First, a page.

Dougherty also has a handwritten note from Sofarnos, one wishing her friend good luck in the 1993 gold medal game after the U.S. knocked out Australia in the semifinals in Scotland.

“That is the sport defined,” Dougherty said.

LESS THAN 24 HOURS AFTER SHE DIED, Sofarnos’ family established a foundation in her name. Its goal: to financially support the Australian women’s national team so athletes no longer had to pay out of pocket for training, uniforms, travel and accommodations. A crowdfunding page raised more than $160,000 AUD (about $110,000 USD) in a matter of months.

At a fundraising event in March, John Sofarnos announced that 2022 team’s world championship campaign would be fully funded for the first time.

“Our house had turned into a florist. We were so overwhelmed with the care and compassion that everyone was giving. How do we channel this to be purposeful? Somehow my dad had the presence of mind to do that,” Hayley Sofarnos said. “We’ve raised enough money to fully fund the world championship team. And we leave the foundation in a sustainable place moving forward.”

“It was a terrible thing to happen, but something very amazing has come out of it,” said Kahli Evans, a goalie competing in her first world championship for Australia.

History is on Australia’s side in this world championship. Both of its gold medals — in 1986 and 2005 — came on U.S. soil. No host country has ever won the event.

And after failing to medal for the first time ever in 2017, the team will be plenty motivated.

“The Aussies love to be the underdog,” said Hayley Sofarnos, whose husband, Chris Plumb, plays for the Australian men’s national team. “Mom was such a stats person. I remember specifically in ’05 when they won, she did the calculations on the number of players that played in Australia versus the United States. That will have boomed even more now. For us to continue to punch above our weight like we do and produce quality over quantity, it makes it an exciting time. It’s cool to be back in Maryland with the good vibes of Annapolis just around the corner.”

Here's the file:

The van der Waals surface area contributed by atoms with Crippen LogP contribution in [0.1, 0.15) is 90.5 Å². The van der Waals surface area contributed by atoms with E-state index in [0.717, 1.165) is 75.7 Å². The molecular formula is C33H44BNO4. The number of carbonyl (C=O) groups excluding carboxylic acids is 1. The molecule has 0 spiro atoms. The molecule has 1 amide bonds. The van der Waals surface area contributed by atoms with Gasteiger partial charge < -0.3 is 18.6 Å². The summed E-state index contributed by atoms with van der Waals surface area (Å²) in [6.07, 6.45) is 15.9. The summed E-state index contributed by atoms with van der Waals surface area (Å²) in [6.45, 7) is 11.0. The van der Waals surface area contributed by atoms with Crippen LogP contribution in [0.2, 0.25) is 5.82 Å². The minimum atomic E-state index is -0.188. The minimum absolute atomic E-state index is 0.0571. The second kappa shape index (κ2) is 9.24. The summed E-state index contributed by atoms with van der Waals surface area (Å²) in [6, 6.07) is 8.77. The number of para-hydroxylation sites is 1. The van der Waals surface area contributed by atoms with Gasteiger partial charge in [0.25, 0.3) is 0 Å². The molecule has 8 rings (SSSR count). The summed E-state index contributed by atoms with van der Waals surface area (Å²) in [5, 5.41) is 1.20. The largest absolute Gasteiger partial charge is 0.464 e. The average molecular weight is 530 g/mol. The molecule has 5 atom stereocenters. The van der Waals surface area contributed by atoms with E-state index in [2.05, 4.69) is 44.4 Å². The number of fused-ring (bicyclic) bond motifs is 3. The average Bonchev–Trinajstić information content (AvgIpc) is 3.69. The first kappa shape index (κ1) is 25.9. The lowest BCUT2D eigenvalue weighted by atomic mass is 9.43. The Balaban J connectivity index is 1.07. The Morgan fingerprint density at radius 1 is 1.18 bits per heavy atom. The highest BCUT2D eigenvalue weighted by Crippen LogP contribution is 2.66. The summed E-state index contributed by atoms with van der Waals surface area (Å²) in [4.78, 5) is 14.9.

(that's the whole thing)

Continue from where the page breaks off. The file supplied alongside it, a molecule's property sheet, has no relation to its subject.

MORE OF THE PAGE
Sue Sofarnos with her daughter Haley (background) while coaching Victoria against Western Australia in the 2019 senior national championships.

Australia also possesses a unique blend of experience and youth.

Two members of the 2005 team are still with the program today. Stacey Morlang Sullivan, an All-World midfielder in 2005, 2009 and 2013, has returned as team captain after missing the 2017 cycle while raising three young children. Two-time Tewaaraton winner Hannah Nielsen is playing in her fifth world championship. That’s not to mention the incomparable Jen Adams, who is on the senior team coaching staff for the first time as an assistant to her sister, head coach Trish Adams.

The youth movement includes Steph Kelly (Rutgers), Georgia Latch (Loyola), Abby Thorne (Pitt) and Bonnie Yu (Saint Joseph’s) — all of whom had stellar 2022 seasons competing for NCAA Division I teams in the U.S. Madison Copeland, the 2019 U19 All-World team member and World Games Athlete of the Year nominee, could soon join them stateside.

All were connected to Sofarnos somehow. They’re all playing for Melli.

“It just has brought a different level to everything around this campaign,” Evans said.

When Evans revealed to the team during the early days of the pandemic that she was diagnosed with autism spectrum disorder, Sofarnos called immediately to express her support.

“She was like, ‘Thank you for being so vulnerable. This is what we want. I can’t wait to go on this journey with you. I can’t wait to give you a great big hug,’” Evans said. “Unfortunately, I never got that.”

Morlang Sullivan, who played for the late Diane Geppi-Aikens at Loyola, knows all too well what it’s like to lose a beloved coach — and how a team could be galvanized in its shared grief.

“She taught us about mateship and culture,” Morlang Sullivan said in a video tribute to Sofarnos produced shortly after she died. “She taught us that no matter how much effort you put in and how hard you worked on the pitch, it didn’t matter if you weren’t connected.”